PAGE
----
Luckily, today’s testing standards include much higher cutoff concentrations that are high enough not to register occasional usage or food consumption. Typically, when someone receives a positive result today, it means the person has abuse level consumption issues and needs to seek professional help.


Some Standard Drug Tests Record False Negatives for Oxycodone Use

Most people tend to think that false-positive drug test results are more common than they actually are. Statistically, there are only a few instances where false-positives are actually recorded, and false negatives are actually much more common. For example, standard drug tests have a high rate of false-negative results for oxycodone drugs such as OxyContin, Percolone, and Roxicodone. These drugs are known to have a very high abuse rate, and in many cases, unfortunately, the person whose urine is undergoing testing will not show a positive result.

One study showed that at least 88 percent of doctors here in the U.S. had no idea they needed to order a very specific drug screening test used specifically just to detect oxycodone-based drugs. At the same time, it seems that there are no federal guidelines in place for setting exact thresholds with regards to what is or is not a positive test result.

Should You Be Concerned about a False-Positive Drug Test Result?

If you are taking prescription medications or have recently undergone a medical procedure such as surgery that required the administration of medications and can provide the appropriate documentation, clearly, you have nothing to worry about. Having your prescription information readily available is always a best practice.

At the same time, everyone should worry about the possibility of cross-reactants causing a false-positive test result. The reason for this is the use of products that cause this type of false-positive result can be very hard to substantiate, as there is no documentation of your poppy seed consumption. To avoid the possibility of a false-positive result, a person may want to avoid these products if they know a drug test is imminent.

What Should You Do If Your Test Results Come Back Positive

First, remain calm when receiving your drug test results. If your drug test results come back positive, your HR department will contact you. Should the results show the use of any type of prescription medication, the HR officer will require you to provide the proper documentation that proves you are taking this medication under the advisement of your medical provider.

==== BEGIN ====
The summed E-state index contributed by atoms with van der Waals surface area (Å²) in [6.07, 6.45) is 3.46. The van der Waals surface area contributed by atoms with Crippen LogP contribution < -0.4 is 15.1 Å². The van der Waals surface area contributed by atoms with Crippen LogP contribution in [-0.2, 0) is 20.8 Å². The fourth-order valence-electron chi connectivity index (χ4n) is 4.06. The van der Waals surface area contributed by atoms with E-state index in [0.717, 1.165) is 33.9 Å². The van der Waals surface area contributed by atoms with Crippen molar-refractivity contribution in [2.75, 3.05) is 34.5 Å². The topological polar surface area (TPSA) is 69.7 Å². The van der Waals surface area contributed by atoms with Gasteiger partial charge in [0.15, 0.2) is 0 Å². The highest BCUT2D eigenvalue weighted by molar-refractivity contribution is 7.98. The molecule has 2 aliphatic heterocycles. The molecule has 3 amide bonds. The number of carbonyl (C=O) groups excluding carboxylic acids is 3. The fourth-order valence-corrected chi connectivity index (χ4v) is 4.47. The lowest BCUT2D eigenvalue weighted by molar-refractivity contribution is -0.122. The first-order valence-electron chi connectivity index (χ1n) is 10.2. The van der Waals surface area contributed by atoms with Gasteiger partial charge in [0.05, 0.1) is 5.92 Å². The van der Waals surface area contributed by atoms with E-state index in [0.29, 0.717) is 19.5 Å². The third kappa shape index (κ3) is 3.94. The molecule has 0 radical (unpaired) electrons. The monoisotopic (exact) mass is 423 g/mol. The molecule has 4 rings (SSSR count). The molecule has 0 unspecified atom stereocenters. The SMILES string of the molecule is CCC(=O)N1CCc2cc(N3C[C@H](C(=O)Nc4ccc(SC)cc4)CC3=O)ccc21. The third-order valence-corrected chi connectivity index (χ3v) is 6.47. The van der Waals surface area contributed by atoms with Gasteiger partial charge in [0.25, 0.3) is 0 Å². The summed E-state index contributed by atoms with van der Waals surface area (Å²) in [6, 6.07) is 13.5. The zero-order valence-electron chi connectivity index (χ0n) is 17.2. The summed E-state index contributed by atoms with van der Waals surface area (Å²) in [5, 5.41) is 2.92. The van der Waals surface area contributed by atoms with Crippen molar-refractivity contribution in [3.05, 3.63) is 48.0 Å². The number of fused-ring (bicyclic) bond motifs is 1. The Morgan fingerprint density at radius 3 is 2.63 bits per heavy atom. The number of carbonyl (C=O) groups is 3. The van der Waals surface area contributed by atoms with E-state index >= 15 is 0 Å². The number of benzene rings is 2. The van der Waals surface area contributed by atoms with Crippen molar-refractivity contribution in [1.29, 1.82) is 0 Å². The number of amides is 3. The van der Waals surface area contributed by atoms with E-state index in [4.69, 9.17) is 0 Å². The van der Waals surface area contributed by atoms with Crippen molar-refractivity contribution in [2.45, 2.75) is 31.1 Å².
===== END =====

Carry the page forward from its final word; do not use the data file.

But what if your test comes back positive for an illicit drug or you cannot provide the right documentation, and you know you are not taking any form of illegal drug? It’s best to consider the possibility that your positive results are due to a cross-reactant. In cases like this, you must politely insist the results are wrong and request additional testing. Be sure to mention the possibility of a cross-reactive substance, so your HR department can schedule a follow-up test designed specifically to test for the suspected drug rather than just the drug category.

The problem with this type of testing is that it is very expensive and many companies are not willing to pay the cost. However, this is the only form of testing available that can prove you are innocent. The U.S. Department of Health and Human Services requires GS-MS testing is conducted in all cases of positive immunoassay test results. According to the College of American Pathologists, “Confirmation testing, a standard practice in forensic toxicology, should be performed in clinical toxicology whenever possible.”

While workplace drug testing has been commonplace since the 1980s, it is your job as an employee to ensure that if you receive a false-positive result, you fight for your rights. The incidences of false-positive results are almost negligible, but if your test comes back positive, you are the only one who knows what you have or have not been consuming in your free time. You are your best and only advocate when it comes to drug testing. So, take the time to keep or record any documentation regarding prescription or administered medications, and think carefully about what you eat or drink in the days, weeks, and months before testing. These are the best ways to avoid losing your job over a false-positive drug test result.


Drugs.com: Can a Drug Test Lead to a False Positive  https://www.drugs.com/article/false-positive-drug-tests.html

Web MD: Drug Tests Often Trigger False Positives  http://www.webmd.com/drug-medication/news/20100528/drug-tests-often-trigger-false-positives#1

Keys to Safer Schools.com Drug Testing – False Positives for Urine Testing  http://www.keystosaferschools.com/drug-testing/drug-testing-false-positives-for-urine-testing

The Journal of Family Practice: What common substances can cause false positives on urine screens for drugs of abuse?  http://www.mdedge.com/jfponline/article/62384/addiction-medicine/what-common-substances-can-cause-false-positives-urine